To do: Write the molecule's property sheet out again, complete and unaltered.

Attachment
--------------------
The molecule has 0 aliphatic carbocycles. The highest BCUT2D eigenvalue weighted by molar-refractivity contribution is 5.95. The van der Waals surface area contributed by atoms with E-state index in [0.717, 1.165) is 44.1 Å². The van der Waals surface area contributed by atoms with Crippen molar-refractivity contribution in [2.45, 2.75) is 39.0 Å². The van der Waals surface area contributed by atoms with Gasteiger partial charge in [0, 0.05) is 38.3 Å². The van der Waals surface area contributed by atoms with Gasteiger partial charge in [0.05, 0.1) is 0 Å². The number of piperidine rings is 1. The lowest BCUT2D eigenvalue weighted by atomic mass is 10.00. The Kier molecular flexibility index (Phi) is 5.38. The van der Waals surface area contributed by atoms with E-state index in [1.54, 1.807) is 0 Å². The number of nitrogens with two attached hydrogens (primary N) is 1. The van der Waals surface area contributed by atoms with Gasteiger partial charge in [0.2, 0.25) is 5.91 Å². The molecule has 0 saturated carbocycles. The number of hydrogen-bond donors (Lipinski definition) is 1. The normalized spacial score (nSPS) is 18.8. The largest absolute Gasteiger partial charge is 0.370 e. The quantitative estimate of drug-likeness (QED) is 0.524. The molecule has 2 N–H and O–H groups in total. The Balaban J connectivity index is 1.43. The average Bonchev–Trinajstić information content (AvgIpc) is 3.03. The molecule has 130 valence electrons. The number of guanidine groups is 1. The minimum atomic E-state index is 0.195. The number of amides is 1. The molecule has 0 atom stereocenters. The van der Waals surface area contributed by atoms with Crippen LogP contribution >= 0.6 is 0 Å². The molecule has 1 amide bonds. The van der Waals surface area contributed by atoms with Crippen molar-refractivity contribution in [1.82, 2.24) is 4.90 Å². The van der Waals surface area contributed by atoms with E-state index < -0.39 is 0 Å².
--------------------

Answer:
The molecule has 0 aliphatic carbocycles. The highest BCUT2D eigenvalue weighted by molar-refractivity contribution is 5.95. The van der Waals surface area contributed by atoms with E-state index in [0.717, 1.165) is 44.1 Å². The van der Waals surface area contributed by atoms with Crippen molar-refractivity contribution in [2.45, 2.75) is 39.0 Å². The van der Waals surface area contributed by atoms with Gasteiger partial charge in [0, 0.05) is 38.3 Å². The van der Waals surface area contributed by atoms with Gasteiger partial charge in [0.05, 0.1) is 0 Å². The number of piperidine rings is 1. The lowest BCUT2D eigenvalue weighted by atomic mass is 10.00. The Kier molecular flexibility index (Phi) is 5.38. The van der Waals surface area contributed by atoms with E-state index in [1.54, 1.807) is 0 Å². The number of nitrogens with two attached hydrogens (primary N) is 1. The van der Waals surface area contributed by atoms with Gasteiger partial charge in [0.2, 0.25) is 5.91 Å². The molecule has 0 saturated carbocycles. The number of hydrogen-bond donors (Lipinski definition) is 1. The normalized spacial score (nSPS) is 18.8. The largest absolute Gasteiger partial charge is 0.370 e. The quantitative estimate of drug-likeness (QED) is 0.524. The molecule has 2 N–H and O–H groups in total. The Balaban J connectivity index is 1.43. The average Bonchev–Trinajstić information content (AvgIpc) is 3.03. The molecule has 130 valence electrons. The number of guanidine groups is 1. The minimum atomic E-state index is 0.195. The number of amides is 1. The molecule has 0 atom stereocenters. The van der Waals surface area contributed by atoms with Crippen LogP contribution >= 0.6 is 0 Å². The molecule has 1 amide bonds. The van der Waals surface area contributed by atoms with Crippen molar-refractivity contribution in [1.82, 2.24) is 4.90 Å². The van der Waals surface area contributed by atoms with E-state index < -0.39 is 0 Å².